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Gregory Maguire

Gregory Maguire fantasy author(1954- )
Gregory Maguire received his Ph.D. in English and American Literature from Tufts University, and his B.A. from the State University of New York at Albany. He was a professor and co-director at the Simmons College Center for the Study of Children’s Literature from 1979-1985. In 1987 he co-founded Children’s Literature New England. His novel Wicked is the basis for the Tony Award-winning Broadway musical of the same name. Maguire has lectured on art, literature, and culture both at home and abroad. He has three adopted children and is married to painter Andy Newman. They live near Boston, Massachusetts. Learn more at Gregory Maguire’s website.

The Wicked Years

The Wicked Years — (1995-2011) Young adult. Publisher: When Dorothy triumphed over the Wicked Witch of the West in L. Frank Baum’s classic tale, we heard only her side of the story. But what about her arch-nemesis, the mysterious witch? Where did she come from? How did she become so wicked? And what is the true nature of evil? Gregory Maguire creates a fantasy world so rich and vivid that we will never look at Oz the same way again. Wicked is about a land where animals talk and strive to be treated like first-class citizens, Munchkinlanders seek the comfort of middle-class stability and the Tin Man becomes a victim of domestic violence. And then there is the little green-skinned girl named Elphaba, who will grow up to be the infamous Wicked Witch of the West, a smart, prickly and misunderstood creature who challenges all our preconceived notions about the nature of good and evil.

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Wicked: A challenging revisionist take on the Wicked Witch of the West

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Wicked by Gregory Maguire

After finally seeing the Broadway musical I felt it was well past time to track down Gregory Maguire's Wicked (the inspiration for the musical, which by this stage has probably eclipsed the book in popularity) and read for myself the origin story of the Wicked Witch of the West.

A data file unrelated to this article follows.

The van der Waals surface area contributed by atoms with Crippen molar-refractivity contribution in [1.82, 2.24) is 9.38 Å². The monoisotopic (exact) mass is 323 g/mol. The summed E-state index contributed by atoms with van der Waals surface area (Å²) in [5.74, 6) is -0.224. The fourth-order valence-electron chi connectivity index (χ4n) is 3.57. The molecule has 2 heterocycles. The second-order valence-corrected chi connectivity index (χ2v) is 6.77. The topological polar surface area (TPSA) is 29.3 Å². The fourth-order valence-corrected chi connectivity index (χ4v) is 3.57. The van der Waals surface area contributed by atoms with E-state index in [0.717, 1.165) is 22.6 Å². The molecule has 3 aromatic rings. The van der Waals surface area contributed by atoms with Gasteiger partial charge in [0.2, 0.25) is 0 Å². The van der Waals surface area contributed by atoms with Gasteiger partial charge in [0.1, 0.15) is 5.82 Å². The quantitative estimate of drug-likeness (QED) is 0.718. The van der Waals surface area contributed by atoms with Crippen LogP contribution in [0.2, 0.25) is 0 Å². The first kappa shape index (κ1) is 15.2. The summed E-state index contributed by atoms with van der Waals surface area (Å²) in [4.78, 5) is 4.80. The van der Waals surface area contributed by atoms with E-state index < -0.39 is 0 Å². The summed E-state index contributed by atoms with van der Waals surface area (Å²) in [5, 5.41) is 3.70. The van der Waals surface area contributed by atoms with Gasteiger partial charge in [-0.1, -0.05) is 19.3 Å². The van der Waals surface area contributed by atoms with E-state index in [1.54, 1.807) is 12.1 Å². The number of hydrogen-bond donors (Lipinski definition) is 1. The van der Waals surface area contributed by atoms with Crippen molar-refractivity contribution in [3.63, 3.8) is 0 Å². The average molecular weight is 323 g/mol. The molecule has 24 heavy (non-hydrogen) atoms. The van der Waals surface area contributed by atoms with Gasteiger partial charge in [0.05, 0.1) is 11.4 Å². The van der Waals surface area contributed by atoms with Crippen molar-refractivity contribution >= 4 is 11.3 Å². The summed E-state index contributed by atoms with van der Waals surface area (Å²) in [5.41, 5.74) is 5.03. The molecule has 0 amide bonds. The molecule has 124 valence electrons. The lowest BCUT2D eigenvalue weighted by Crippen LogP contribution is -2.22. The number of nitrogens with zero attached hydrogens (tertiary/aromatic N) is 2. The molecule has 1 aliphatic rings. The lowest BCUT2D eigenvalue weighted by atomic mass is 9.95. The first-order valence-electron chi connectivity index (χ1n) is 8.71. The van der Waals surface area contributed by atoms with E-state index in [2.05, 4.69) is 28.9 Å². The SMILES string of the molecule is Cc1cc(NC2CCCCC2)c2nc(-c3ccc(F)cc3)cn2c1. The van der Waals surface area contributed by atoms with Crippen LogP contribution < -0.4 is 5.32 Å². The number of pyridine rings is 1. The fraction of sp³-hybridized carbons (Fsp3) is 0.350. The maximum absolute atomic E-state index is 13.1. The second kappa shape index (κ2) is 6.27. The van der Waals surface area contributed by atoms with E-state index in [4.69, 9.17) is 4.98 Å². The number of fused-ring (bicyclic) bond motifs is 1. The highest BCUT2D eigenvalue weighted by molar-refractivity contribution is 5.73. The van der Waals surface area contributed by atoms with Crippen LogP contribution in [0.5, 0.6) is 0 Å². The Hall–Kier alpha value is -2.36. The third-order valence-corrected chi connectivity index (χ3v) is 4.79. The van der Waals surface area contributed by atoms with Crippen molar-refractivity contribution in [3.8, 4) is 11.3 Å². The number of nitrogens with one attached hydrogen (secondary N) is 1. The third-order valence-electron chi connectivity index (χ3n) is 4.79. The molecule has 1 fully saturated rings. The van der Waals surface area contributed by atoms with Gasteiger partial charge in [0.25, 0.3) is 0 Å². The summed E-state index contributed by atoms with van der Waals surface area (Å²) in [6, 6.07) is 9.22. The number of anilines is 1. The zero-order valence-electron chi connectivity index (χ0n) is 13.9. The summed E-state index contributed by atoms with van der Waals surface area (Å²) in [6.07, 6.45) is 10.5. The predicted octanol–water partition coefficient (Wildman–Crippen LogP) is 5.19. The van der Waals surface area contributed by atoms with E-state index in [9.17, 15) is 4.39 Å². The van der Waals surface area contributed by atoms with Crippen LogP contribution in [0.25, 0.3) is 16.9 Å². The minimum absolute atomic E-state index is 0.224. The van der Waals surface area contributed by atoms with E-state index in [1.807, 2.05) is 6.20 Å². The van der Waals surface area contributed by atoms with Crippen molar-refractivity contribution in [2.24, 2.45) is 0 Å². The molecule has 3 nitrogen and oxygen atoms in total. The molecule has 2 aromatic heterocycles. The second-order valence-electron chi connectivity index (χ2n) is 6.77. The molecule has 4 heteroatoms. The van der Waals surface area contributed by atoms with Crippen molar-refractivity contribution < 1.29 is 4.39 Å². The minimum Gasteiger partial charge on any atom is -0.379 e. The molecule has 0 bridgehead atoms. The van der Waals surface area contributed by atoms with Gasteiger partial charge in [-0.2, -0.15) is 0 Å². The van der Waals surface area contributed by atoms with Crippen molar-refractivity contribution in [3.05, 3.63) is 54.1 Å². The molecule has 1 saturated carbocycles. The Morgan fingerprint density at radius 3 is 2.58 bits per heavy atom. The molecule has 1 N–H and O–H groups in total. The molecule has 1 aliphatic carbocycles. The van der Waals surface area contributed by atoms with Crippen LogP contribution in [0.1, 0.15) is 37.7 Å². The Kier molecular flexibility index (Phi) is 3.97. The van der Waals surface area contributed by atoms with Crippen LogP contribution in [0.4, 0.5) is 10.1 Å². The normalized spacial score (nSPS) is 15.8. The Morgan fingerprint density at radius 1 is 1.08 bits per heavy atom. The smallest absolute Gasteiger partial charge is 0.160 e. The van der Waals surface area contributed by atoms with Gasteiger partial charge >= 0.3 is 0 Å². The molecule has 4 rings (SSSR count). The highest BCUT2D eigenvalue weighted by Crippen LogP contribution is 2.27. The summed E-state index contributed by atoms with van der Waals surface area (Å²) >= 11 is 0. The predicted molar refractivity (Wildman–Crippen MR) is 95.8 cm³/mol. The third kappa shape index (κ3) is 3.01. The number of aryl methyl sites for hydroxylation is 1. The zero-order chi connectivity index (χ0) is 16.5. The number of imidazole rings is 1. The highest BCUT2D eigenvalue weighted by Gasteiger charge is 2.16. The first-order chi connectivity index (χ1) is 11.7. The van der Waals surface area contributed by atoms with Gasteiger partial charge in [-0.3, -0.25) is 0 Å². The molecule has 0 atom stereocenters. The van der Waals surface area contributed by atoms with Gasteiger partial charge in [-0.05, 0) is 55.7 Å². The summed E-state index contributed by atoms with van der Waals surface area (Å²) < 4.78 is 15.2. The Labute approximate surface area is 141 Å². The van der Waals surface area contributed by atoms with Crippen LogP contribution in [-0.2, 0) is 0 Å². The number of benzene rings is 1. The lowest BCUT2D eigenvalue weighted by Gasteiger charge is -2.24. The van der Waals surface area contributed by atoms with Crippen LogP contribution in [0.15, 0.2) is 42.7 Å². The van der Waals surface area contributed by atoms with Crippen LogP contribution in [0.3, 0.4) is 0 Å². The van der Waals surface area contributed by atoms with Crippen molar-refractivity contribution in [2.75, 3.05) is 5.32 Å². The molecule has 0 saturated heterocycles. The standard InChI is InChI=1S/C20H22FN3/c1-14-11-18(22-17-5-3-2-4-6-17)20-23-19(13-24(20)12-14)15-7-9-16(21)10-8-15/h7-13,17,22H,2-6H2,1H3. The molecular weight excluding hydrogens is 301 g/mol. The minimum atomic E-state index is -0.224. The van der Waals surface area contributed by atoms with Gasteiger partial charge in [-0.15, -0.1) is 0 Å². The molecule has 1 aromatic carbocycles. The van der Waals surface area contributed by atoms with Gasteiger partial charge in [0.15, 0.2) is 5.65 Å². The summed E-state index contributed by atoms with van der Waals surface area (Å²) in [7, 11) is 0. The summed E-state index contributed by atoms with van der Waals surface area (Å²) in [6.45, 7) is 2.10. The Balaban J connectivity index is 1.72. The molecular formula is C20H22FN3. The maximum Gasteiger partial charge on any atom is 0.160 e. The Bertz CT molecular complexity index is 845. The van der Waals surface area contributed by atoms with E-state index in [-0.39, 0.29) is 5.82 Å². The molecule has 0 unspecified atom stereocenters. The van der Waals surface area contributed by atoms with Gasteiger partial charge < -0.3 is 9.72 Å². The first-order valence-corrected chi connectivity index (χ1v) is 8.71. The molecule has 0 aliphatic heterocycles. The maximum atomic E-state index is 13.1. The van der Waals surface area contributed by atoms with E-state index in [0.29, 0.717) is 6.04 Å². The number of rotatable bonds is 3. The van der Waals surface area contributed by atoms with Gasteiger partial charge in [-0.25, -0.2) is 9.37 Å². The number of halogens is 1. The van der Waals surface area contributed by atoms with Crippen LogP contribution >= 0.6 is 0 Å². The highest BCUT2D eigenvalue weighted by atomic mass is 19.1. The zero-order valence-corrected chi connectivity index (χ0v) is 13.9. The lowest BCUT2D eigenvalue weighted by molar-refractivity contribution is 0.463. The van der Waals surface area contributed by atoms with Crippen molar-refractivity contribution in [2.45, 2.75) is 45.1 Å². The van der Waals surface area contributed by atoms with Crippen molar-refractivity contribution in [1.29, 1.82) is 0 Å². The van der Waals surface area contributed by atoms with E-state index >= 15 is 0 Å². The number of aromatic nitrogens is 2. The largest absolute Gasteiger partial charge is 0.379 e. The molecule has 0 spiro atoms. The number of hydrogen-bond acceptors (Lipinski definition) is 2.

Anyone who comes to the book out of a love for the musical is probably in for a nasty shock. Though the musical had its share of darkness and a bittersweet ending, it was generally a very light and comedic production that focused on the friendship between Elphaba and Glinda. Maguire's novel on the other hand is filled with violence, sex, murder and grotesquery, delving into the question of what makes a human being evil and whether or not they can escape their preordained fate.

Elphaba is born to missionary parents in lower-east Mu... Read More

Mirror Mirror: A genuinely creative take on the famous fairytale

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Mirror Mirror by Gregory Maguire

The Eye Is Always Caught by the Light, but Shadows Have More to Say...

Gregory Maguire is best known for Wicked, his take on the life of the Wicked Witch of the West, but due to the fact that 2012 seems to be the year of Snow White (with two big-budget films based on the classic fairytale heading into cinemas) I thought that I'd start with his retelling of the girl "with skin as white as snow."

With a tale so familiar, it's always intriguing to see how a writer will approach the known aspects of the story. In this case our Snow White is Bianca de Nevada, who lives in the farming estate of Montefiore amidst the rolling hills of Italy in the year 1502. Her existence is happy enough, for her widower father Don Vicente dotes on her. Yet change is on the horizon with the arrival of tw... Read More